Social problems such as unemployment, poverty and drug addiction are a fact of life in industrialised societies. This book examines the sociology of social problems from interesting and challenging perspectives. It analyses how social problems emerge and are defined as such, who takes responsibility for them, who is threatened by them and how they are managed, solved or ignored. The authors examine and critique existing theories of social problems before developing their own theoretical framework. Their 'theory of residualist conversion of social problems' explains how certain social problems threaten legitimate power structures, so that problems of a social or political nature are transformed into personal problems, and the 'helping professions' are left to intervene. This book will become a key reference on class, inequality and social intervention and an important text for students in sociology and social work courses.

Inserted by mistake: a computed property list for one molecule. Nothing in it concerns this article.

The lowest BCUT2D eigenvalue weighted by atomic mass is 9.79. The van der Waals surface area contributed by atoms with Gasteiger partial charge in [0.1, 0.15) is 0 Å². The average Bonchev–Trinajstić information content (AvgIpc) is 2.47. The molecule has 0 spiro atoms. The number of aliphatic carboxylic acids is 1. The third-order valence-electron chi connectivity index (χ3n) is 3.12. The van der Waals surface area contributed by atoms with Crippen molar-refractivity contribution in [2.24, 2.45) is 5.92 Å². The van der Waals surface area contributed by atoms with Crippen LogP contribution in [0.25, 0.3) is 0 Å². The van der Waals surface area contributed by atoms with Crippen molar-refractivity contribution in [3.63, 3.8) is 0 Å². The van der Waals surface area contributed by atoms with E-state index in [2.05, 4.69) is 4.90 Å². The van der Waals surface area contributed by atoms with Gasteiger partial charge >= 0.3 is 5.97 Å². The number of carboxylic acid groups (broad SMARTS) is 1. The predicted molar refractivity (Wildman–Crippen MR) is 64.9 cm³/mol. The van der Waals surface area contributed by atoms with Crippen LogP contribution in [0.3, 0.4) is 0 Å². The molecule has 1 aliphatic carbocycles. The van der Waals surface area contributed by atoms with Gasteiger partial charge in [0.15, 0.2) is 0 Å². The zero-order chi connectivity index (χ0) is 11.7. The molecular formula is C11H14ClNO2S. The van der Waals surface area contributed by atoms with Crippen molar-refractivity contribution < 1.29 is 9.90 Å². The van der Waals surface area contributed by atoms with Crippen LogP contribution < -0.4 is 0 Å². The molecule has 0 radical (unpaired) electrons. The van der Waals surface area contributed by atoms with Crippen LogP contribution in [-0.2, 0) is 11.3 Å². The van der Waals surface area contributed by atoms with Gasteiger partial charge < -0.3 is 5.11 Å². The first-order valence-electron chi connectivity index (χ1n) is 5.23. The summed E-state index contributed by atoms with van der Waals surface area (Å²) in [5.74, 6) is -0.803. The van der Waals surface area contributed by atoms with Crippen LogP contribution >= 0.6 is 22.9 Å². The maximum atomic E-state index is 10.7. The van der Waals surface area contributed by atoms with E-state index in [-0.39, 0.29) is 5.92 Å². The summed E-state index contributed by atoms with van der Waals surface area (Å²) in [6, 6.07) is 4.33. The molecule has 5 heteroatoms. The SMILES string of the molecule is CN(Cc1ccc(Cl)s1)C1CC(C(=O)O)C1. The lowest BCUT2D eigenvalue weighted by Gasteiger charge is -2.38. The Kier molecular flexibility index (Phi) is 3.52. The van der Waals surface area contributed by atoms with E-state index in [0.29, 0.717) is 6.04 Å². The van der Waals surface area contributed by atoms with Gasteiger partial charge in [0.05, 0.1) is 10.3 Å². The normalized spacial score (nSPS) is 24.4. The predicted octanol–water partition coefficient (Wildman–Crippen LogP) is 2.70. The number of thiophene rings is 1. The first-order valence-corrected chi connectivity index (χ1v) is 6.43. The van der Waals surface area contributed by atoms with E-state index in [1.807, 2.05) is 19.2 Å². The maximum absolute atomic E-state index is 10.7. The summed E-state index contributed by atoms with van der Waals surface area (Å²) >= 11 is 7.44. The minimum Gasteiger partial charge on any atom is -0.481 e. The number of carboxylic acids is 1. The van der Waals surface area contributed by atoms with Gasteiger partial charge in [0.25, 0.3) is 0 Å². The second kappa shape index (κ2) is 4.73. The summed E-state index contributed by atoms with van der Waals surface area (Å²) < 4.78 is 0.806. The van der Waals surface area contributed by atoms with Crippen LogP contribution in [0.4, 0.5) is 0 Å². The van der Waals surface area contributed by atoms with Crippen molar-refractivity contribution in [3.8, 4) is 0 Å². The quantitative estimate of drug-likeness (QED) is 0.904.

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(228mm x 152mm x 15mm)
Cambridge University Press
Publisher: Cambridge University Press
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